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StudentsAndMaple

Graduate Degrees in Family Studies and Gerontology

You can choose from two degrees programs: the thesis-based Master of Arts in Family Studies and Gerontology and the applied (course-based) Master of Family Studies and Gerontology. Graduate study in Family Studies and Gerontology focuses on issues that impact societal concerns such as population aging, public policy, as well as on individual family members and families. Our programs prepare  or enhance your career in aging, community or family services, family life education, and community development.

Master of Arts in Family Studies and Gerontology

To earn your MA in Family Studies and Gerontology, you must complete seven courses and a thesis*.

When you’re choosing your thesis topic, you should consider the research interests of current faculty members. The department will assign a supervisor to work with you as you research and write your thesis; this supervisor will be a faculty member with similar research interests.

You will use a mixed method approach to research; that is, you'll use both quantitative and qualitative research, and you'll work with your advisor to choose the most appropriate methodology to answer your research questions in your thesis.

See graduate student thesis topics »

Full-time students normally complete their degrees in two years. Part-time students have up to five years to complete all the program requirements.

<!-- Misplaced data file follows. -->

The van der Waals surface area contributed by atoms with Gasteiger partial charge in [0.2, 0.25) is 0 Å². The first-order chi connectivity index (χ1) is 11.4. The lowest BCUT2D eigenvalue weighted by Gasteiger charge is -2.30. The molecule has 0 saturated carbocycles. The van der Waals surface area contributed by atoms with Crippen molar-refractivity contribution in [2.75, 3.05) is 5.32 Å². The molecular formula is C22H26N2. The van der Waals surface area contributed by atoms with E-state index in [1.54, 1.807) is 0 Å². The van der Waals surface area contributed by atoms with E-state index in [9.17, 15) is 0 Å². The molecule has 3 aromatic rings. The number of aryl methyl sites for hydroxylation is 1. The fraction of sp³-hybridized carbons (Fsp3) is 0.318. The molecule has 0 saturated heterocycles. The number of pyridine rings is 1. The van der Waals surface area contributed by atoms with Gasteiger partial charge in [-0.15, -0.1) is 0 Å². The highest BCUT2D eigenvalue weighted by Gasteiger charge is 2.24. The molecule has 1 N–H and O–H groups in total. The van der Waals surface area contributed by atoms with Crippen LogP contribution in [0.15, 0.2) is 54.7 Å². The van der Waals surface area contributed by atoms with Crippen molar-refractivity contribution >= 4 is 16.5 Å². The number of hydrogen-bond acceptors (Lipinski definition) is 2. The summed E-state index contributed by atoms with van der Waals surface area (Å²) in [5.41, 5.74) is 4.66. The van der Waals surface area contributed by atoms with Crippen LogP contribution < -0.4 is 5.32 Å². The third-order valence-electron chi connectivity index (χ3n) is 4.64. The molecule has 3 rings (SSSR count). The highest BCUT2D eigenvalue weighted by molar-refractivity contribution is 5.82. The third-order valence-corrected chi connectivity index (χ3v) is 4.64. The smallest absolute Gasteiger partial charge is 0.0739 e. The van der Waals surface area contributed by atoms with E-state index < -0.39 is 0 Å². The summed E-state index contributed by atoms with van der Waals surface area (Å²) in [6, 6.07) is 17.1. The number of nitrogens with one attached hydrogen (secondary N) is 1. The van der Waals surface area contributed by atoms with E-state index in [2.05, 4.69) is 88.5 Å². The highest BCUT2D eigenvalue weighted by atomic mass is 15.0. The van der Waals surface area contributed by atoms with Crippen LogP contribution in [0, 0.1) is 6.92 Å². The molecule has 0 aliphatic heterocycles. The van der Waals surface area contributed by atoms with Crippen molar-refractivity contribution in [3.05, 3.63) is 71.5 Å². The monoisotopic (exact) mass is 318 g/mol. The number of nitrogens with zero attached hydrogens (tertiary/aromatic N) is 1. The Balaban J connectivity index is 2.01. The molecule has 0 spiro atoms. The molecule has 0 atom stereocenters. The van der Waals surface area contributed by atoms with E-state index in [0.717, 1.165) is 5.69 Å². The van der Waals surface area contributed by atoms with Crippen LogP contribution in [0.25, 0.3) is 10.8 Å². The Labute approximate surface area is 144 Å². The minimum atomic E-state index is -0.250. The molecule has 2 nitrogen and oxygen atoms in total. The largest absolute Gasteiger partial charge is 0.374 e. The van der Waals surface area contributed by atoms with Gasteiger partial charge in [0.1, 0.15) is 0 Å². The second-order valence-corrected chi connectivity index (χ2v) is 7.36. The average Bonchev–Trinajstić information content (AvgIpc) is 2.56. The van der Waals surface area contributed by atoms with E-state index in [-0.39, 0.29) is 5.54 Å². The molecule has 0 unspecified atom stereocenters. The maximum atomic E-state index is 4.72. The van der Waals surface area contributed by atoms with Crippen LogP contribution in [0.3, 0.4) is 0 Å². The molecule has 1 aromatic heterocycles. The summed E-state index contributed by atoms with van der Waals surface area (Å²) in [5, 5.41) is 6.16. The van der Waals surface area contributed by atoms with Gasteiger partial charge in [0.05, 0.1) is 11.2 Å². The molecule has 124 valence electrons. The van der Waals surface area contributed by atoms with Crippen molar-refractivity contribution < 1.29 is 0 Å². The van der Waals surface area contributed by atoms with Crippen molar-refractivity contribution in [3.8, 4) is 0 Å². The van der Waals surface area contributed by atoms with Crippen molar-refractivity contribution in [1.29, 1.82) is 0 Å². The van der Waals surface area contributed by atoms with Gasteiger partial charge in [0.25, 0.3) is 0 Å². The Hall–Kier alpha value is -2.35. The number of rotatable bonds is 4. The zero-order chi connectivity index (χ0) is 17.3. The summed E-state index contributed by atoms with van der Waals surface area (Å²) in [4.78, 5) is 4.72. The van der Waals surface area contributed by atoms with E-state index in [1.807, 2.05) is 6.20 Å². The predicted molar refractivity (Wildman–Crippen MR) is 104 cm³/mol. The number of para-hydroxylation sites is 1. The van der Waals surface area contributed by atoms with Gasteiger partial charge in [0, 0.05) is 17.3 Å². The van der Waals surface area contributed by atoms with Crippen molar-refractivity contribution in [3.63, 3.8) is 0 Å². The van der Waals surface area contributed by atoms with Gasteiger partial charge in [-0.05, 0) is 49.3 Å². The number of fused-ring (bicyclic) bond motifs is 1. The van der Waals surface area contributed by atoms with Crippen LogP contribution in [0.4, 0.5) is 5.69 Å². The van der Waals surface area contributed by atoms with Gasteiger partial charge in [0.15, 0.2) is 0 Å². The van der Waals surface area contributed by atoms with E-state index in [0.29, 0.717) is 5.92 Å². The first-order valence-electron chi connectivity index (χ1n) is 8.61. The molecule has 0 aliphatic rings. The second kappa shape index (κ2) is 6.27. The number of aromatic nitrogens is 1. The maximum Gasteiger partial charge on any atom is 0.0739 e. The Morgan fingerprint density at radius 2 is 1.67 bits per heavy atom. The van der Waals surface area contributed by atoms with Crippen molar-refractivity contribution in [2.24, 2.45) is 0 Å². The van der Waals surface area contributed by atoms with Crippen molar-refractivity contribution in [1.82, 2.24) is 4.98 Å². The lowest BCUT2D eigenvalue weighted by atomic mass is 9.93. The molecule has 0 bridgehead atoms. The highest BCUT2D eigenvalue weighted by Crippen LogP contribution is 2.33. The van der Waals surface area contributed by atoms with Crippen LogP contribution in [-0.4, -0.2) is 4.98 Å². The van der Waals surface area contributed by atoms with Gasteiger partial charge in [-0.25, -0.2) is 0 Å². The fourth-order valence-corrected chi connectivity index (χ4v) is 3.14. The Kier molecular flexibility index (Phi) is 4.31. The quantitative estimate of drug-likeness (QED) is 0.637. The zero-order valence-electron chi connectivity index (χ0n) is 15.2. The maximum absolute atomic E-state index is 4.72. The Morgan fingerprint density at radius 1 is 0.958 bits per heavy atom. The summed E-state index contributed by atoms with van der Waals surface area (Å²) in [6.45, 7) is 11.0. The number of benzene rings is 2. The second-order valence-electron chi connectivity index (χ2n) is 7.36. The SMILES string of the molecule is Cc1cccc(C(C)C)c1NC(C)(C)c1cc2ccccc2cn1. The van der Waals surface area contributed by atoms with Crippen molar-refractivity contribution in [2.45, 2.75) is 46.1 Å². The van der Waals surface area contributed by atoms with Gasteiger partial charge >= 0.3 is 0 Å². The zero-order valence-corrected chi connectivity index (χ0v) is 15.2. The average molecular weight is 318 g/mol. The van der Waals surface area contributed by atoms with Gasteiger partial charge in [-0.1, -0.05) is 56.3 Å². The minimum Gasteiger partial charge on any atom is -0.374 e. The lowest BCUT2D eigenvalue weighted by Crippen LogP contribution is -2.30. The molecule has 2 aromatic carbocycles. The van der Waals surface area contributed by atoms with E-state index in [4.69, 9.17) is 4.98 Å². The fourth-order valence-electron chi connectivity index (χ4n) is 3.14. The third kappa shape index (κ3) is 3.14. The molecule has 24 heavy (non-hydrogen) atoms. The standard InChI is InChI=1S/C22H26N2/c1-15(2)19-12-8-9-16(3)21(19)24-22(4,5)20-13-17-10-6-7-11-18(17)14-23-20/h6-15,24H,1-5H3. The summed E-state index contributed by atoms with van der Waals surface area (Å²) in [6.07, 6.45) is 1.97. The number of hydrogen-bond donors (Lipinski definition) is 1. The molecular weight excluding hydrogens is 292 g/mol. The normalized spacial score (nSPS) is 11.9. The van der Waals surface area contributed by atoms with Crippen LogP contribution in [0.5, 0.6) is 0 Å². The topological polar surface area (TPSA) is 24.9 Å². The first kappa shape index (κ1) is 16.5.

Master of Family Studies and Gerontology

To earn your MA in Family Studies and Gerontology, you must complete ten courses*. You will use a mixed method approach to research; that is, you'll use both quantitative and qualitative research in your coursework.

Full-time students normally complete their degrees in two years. Part-time students have up to five years to complete all the program requirements.

*The Graduate Academic Calendar describes these requirements as 10 units of course weight. A course that is offered over a single academic term is valued at 0.5 academic units. 

Admission Requirements

To be admitted to our graduate programs, you must have completed the following: 

  • A 4-year Bachelor's degree in a social science area with a minimum 3.0 GPA
  • Undergraduate courses in the following areas: statistics, research methods, at least five courses in family studies or gerontology

If you do not meet these admission requirements, you may be required to complete additional undergraduate and/or graduate coursework and obtain a minimum of B in these courses before you are accepted into the program.

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Core Competencies

In addition to knowledge on (a) family dynamics/development or (b) individual and population aging, our programs focus on the following six core competencies, which balance theoretical and practical knowledge:

  1. Understanding and application of the critical-ecological framework;
  2. Understanding of the continuum of prevention (health promotion, primary prevention, secondary prevention, tertiary prevention, mediation) and the position of professionals in Family Studies and Gerontology within it;
  3. Analysis of the processes and outcomes related to program and policy development, implementation and evaluation in family studies and gerontolgy;
  4. Development of quantitative and qualtitative research literacies;
  5. Understanding the interplay among theories, research and the fields of practice related to family studies and gerontology;
  6. Development of professional attitudes and dispositions that recognize and acknowledge a diversity, self-determination, autonomy and inclusion;
  7. Understanding the social aspects of individual and population aging;
  8. Understanding family dynamics and development.

Our students have been very successful in obtaining awards and funding for their research. See graduate scholarship information and deadlines »

If you are ready to apply, please complete the online graduate application form.